It can be a good exercise to write a poem while studying the details in a painting or photograph. At first the picture may seem so complicated you are unsure of what to write about it. Iíve found artists and photographers to be very comfortable with this type of writing. Of course we all have our muses. Writing from a picture though can be a good start toward thinking and writing concretely.
It may be a good idea to understand the painting or photograph before starting to write. Take a little time to absorb the details of the scene and internalize them. What objects in the room does the artist want you to notice? What objects have a uniqueness about them that prods further investigation? What atmosphere (emotions, mood, and feelings) does the picture exude after youíve started to absorb it?
Colors are also important, since colors often can put us into a certain mood very quickly. Red and black colors in a picture usually cause me to think of the end of days. A sky deep blue with fluffy white clouds in it and a friendly yellow sun makes me feel peaceful. A rough ocean gives you different feelings than a smooth sea with a fisherman relaxing in a boat. In a good picture the characters are unique, not just stereotypes. The picture should tell a story. Check for details in the picture that tell a story in much the same way you would analyze a room to see that your kids were having a party in the house when you were gone, or how a woman sniffs for perfume on her husband when he comes home late from work.
A picture really does tell a story. You donít have to understand the entire story before you start writing, but you should at least have a feeling of the mood or atmosphere of the picture before you put pen to paper.
Are there two or three objects clearly visible in the picture? One picture I helped a student with was kind of an abstract painting that reminded me of Picassoís paintings. There was an abstractly painted person on one side of the painting and a mask on the other side. I told my student these objects probably should be compared or contrasted to each other since they were the only two objects in the painting that were clearly focused. The womanís hand seemed to have evil connotations, and a cherry under the mask seemed to me to represent virginity. The womanís body was also blurred. Perhaps sensuality trying to get out but banned.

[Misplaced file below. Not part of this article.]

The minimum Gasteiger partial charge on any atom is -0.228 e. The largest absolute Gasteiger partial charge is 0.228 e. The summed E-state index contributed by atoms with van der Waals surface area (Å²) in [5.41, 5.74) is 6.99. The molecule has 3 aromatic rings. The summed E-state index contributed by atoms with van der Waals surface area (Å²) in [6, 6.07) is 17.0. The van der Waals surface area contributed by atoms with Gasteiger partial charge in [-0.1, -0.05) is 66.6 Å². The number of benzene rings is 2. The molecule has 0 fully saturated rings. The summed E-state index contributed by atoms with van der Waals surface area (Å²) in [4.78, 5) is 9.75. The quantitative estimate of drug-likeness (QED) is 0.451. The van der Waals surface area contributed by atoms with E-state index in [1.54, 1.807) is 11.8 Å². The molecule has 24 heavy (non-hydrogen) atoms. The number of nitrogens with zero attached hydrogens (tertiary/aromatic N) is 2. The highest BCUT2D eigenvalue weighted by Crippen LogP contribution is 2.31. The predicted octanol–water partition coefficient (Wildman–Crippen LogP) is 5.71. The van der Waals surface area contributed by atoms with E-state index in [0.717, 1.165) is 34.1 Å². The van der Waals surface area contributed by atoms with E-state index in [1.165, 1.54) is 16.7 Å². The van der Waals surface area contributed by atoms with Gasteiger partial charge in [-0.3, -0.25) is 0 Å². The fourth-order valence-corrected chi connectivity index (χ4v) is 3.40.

My student told me the cherry looked like an apple to him. I didnít argue, because you donít have to understand the object perfectly; itís only necessary that the picture jars creativeness within you and gives you images that trigger images you have real associations with in your mind already. Once you start on the concrete when writing your poem, then you have earned the right to move on to the other aspects of poem writing, like interpretation, philosophizing, or explaining. Start with the concrete images, and then you can relax and have fun with the rest.
Below is a poem that I wrote while looking at a vase of plastic flowers sitting on a table.
Those Plastic Flowers on Your Table
How about those plastic roses on your table
that never bloom? Wide-open faces
never can lose their youth,
Can never die in love, never close, leave
Turn up their noses or spit replies
Love, forgive, tell little white lies.
Never been alive,
those prefabricated unnatural
blooms, but you still keep them
in your dining room. You point out
the cuckoo clock, the G.E. Microwave,
Your 2.4 Gigahertz phone,
but the unnatural flora you leave alone.
So what are they for, a snapshot?
Plastic flowers like death masks
each flowerís dead beauty imprisoned?
Does it help you appreciate
that one red rose now looks velvet
in your green back yard?
of half-dozen folded, bound in plastic-
six enclosed towers near where you dine.
Their moment is at hand, only days
in which to bloom;
Trapped in tight buds
I sense their anxious trembling
Stagnating in their eternal youth.
Those six petrified children.
Never will they dance
In summerís windy fields
always to feel unending sun
Mouths parted, they never curse,
Never open their eyes
To count the long days.
In a deliciously curved vase
you mummify nature, morbidly;
bring order to what is dead
in your plastic scene of life.
Don V Standeford